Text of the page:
How does the Lord our Shepherd give us such confidence? We can trust where our Good Shepherd leads us. He guides us for our benefit, even if it doesn’t always appear that way.

Many people want to be leading their own life. As they strive after numerous things, they look somewhat like a dog chasing its tail. They pursue money, possessions, popularity and many other things, but those things don’t give them any true peace and lasting fulfillment. They know what they want for themselves, but they miss what they need for a relationship with God.

Give thanks that we do not have to be part of this vain chase. We do not lead. Our Shepherd does, and his lead is always for our greatest benefit. He supplies everything we really need for our physical life. Most importantly, he gives us what we absolutely need for our souls: the forgiveness of sins which he provided by laying down his life for us!

Take comfort in the confidence that your Good Shepherd is always leading you. Trust him, and gladly follow the Lord who is your Shepherd.

The word is very near you

The word is very near you; it is in your mouth and in your heart so you may obey it. – Deuteronomy 30:14

Nikita Khrushchev, the leader of the Soviet Union in the earlier 1960s, declared in regard to Yuri Gagarin, the Soviet cosmonaut who was first human to journey into outer space, “Gagarin flew into space, but didn’t see any god there.”

No matter how high we go, we will not find God. No matter how deeply we delve into the mystery of the human psyche or dig into the wonders of particle physics, we will not find God.

Yet he is not far from any of us.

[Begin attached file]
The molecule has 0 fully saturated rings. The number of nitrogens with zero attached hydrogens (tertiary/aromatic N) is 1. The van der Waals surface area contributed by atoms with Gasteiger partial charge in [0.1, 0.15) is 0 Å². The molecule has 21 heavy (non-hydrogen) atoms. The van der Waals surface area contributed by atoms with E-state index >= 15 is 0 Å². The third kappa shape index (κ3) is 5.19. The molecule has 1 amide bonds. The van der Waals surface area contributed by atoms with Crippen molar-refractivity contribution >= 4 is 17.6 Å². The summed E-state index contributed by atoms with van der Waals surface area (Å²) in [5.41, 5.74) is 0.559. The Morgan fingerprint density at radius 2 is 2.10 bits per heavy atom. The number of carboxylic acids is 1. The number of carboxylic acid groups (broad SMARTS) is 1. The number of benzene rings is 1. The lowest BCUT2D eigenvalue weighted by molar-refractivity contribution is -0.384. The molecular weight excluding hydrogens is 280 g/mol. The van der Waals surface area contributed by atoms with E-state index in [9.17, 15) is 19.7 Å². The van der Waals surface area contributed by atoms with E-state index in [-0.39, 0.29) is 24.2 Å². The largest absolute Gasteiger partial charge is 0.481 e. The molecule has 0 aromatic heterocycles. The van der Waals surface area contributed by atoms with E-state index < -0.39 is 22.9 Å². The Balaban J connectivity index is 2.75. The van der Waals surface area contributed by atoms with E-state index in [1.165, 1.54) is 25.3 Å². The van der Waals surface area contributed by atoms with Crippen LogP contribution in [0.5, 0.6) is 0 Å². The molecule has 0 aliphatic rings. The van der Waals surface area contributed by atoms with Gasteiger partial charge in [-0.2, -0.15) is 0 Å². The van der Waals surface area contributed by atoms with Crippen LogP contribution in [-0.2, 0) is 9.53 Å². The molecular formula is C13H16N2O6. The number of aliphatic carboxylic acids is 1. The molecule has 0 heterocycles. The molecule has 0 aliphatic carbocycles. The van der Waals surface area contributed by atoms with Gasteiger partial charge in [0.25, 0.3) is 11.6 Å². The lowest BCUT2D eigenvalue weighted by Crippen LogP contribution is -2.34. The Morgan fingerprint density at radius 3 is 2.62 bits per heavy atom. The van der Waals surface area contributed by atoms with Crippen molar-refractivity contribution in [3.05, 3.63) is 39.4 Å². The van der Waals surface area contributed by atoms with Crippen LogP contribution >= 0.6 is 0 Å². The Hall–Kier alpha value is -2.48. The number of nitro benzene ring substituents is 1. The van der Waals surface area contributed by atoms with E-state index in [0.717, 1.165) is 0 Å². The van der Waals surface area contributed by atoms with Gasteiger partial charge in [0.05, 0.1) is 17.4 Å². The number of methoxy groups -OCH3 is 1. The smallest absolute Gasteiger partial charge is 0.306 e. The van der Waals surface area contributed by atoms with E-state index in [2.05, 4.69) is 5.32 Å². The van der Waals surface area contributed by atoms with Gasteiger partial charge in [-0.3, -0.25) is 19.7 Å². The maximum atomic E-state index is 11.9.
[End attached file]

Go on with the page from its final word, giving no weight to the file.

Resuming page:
Where do we find him? He reveals himself in his word. “The word is very near you.” It is no farther away than the Bible.

How does his word come into our hearts? As it is spoken and read. Notice how the passage lists the mouth before the heart. We don’t find God by delving into our hearts. Rather, he makes himself known as our mouths read his word. That’s how the Holy Spirit opens our minds to understand and writes his word on our hearts.

What does the Spirit teach us through the word? First, no matter how good we are, our hearts have failed to obey our God. We have failed to truly love our neighbor as ourselves and to love God above all. You and I have no excuses for failing. We can’t plead ignorance. The word is very near you.

But what good news the word reveals as well! We could not ascend to God, so he came down to us. He did not come to condemn but to save you and me. He came near to us not only in his word but also in person. Jesus is God with us, Immanuel. His mouth always spoke God’s truth in love. His heart reached out with unselfish compassion. His perfect record of obedience counts for you. His sinless life covers your failures and mine. Believe this with all your heart, because that’s what God’s Word promises.

The word is near you. Unbelief rejects what the word says. Then only guilt and hell remain. But faith cherishes the word, for it brings us Jesus, our only Savior.

Will I Rise from the Dead?